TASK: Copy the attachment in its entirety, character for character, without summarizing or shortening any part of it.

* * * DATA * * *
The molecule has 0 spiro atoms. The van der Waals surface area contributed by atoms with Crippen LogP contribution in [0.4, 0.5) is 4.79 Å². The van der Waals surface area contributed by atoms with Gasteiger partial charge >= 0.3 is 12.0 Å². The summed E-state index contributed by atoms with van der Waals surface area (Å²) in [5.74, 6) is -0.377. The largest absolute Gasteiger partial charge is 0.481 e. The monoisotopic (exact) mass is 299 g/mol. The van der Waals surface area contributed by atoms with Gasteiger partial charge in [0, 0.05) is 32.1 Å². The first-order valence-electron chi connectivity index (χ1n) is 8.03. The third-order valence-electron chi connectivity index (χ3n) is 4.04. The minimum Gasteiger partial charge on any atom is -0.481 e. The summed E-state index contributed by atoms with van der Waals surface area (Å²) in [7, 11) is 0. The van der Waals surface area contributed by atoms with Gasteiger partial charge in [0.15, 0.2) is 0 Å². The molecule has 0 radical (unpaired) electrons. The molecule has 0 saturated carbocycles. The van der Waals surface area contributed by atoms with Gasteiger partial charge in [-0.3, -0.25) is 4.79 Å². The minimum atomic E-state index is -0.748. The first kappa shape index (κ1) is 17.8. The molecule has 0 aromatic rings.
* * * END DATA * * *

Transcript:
The molecule has 0 spiro atoms. The van der Waals surface area contributed by atoms with Crippen LogP contribution in [0.4, 0.5) is 4.79 Å². The van der Waals surface area contributed by atoms with Gasteiger partial charge >= 0.3 is 12.0 Å². The summed E-state index contributed by atoms with van der Waals surface area (Å²) in [5.74, 6) is -0.377. The largest absolute Gasteiger partial charge is 0.481 e. The monoisotopic (exact) mass is 299 g/mol. The van der Waals surface area contributed by atoms with Gasteiger partial charge in [0, 0.05) is 32.1 Å². The first-order valence-electron chi connectivity index (χ1n) is 8.03. The third-order valence-electron chi connectivity index (χ3n) is 4.04. The minimum Gasteiger partial charge on any atom is -0.481 e. The summed E-state index contributed by atoms with van der Waals surface area (Å²) in [7, 11) is 0. The van der Waals surface area contributed by atoms with Gasteiger partial charge in [0.15, 0.2) is 0 Å². The molecule has 0 radical (unpaired) electrons. The molecule has 0 saturated carbocycles. The van der Waals surface area contributed by atoms with Gasteiger partial charge in [-0.3, -0.25) is 4.79 Å². The minimum atomic E-state index is -0.748. The first kappa shape index (κ1) is 17.8. The molecule has 0 aromatic rings.